WhatsApp has launched end-to-end encrypted backups that allow users to protect all their stored messages, photos, videos and calls with a password or a 64-digit key.
The feature is rolling out to iOS and Android users worldwide to provide an “optional extra layer of protection” to existing backups, a spokesperson for the social media giant said.
Facebook, owner of WhatsApp, said that with end-to-end encrypted backups, the entire messaging process is now more secure, even when stored in the cloud.
It claims that no other messaging service on the scale of WhatsApp “provides that level of overall security for user content.”
The update means that, in addition to the encryption provided by cloud storage solutions such as iCloud, Google Drive and Dropbox, the backup file will also be encrypted.
WhatsApp has launched end-to-end encrypted backups that allow users to protect all their stored messages, photos, videos and calls with a password or 64-digit key
Users can choose to protect their backup file with a 64-digit encryption key, or simply with a password
HOW END-TO-END ENCRYPT BACKUPS WORK ON WHATSAPP
When the account owner uses a personal password to protect their end-to-end encrypted backup, the ‘Backup Key Vault’ will store and secure it until it is retrieved.
When someone wants to retrieve their backup:
- They enter their password, which is encrypted and then verified by the Backup Key Vault
- Once the password is verified, the Backup Key Vault will send the encryption key back to WhatsApp
- With the key in hand, the WhatsApp client can then decrypt the backups
If an account owner has chosen to use only the 64-digit key, they must manually enter the key themselves to decrypt and access their backups.
The company says the new feature will provide users with more privacy and security for their digital conversations.
It’s not being rolled out all at once, but rather slowly around the world “to ensure a consistent and reliable user experience for people on iOS and Android.”
“WhatsApp is built on a simple idea: what you share with your friends and family stays between you,” said Facebook CEO Mark Zuckerberg.
The company added end-to-end encryption to messages about five years ago, protecting about 100 billion messages a day shared between two billion users.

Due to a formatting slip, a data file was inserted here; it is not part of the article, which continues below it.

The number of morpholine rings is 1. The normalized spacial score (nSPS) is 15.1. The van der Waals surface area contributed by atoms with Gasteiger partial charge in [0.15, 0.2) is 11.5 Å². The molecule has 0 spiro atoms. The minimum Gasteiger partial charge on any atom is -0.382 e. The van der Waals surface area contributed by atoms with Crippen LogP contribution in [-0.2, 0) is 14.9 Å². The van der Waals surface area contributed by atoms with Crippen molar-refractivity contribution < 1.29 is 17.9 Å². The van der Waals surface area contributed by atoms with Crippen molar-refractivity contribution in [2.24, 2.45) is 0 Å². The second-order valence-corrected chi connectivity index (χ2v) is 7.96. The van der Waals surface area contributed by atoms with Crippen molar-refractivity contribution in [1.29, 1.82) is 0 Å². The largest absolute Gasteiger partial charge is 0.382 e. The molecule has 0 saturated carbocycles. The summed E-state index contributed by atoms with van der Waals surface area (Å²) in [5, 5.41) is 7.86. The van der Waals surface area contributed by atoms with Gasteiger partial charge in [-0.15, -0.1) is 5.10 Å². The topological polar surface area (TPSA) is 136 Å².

However, that only applied to messages sent, received and stored on the user’s device, not the regular backups WhatsApp made for you – until now.
“We’re making available an additional, optional layer of security to protect backups stored on Google Drive or iCloud with end-to-end encryption,” said Zuckerberg.
“No other global messaging service on this scale offers this level of security for their users’ messages, media, voice messages, video calls, and chat backups.”
Users can use the feature to protect end-to-end encrypted backups with a password or 64-digit encryption key that only they know.
Neither WhatsApp nor the backup service provider be it Apple, Google, Microsoft or DropBox can read the backups or access the key needed to unlock them.
“With more than 2 billion users, we’re excited to give people more choices to protect their privacy,” a spokesperson said.
A good way to think about it is that it will be similar to, but more secure than, a safe deposit box at a bank – only the owner of the account has the key.
“We believe this will bring meaningful progress to our users in the security of their personal messages,” Facebook added.
Users can also protect their backup with a password, linked to a key vault where a 64-digit encryption key is stored by WhatsApp, but cannot be accessed by WhatsApp
WHAT IS END-TO-END ENCRYPTION?
End-to-end encryption ensures that only the two participants in a chat can read messages, and no one in between — not even the company that owns the service.
End-to-end encryption is intended to prevent data from being read or secretly modified as it travels between the two parties.
The cryptographic keys needed to access the service are automatically provided only to the two people in each conversation.
In decrypted form, messages are accessible to a third party, allowing them to be intercepted by governments for law enforcement reasons.
Facebook-owned WhatsApp is already encrypted, and now Mark Zuckerberg wants to do the same with Facebook Messenger and Instagram Direct.
People can already backup their WhatsApp message history through cloud-based services like Google Drive and iCloud.
WhatsApp cannot access these backups and they are protected by the individual cloud-based storage services.
But if people now choose to enable end-to-end encrypted (E2EE) backups, neither WhatsApp nor the backup service provider will be able to access their backup or their backup encryption key.
To enable E2EE backups, Facebook has developed an entirely new encryption key storage system that works with both iOS and Android.
When E2EE backups are enabled, backups are encrypted with a unique, randomly generated encryption key. Users can then choose to manually secure the key or use a password associated with their WhatsApp account.
When someone chooses a password, the key is stored in a Backup Key Vault built from a component called a hardware security module.
This is a specialized, secure piece of hardware that can be used to securely store encryption keys that cannot be accessed without the correct password.
If the account owner needs access to his backup, he can access it with his encryption key, or he can use his personal password to retrieve his encryption key from the Backup Key Vault and decrypt his backup.
The vault is responsible for enforcing password authentication attempts and making the key permanently inaccessible after a limited number of failed access attempts – effectively rendering the backup file unavailable.
“These security measures protect against brute-force attempts to retrieve the key,” Facebook added.
WhatsApp only knows that a key exists. It will not know the key itself.’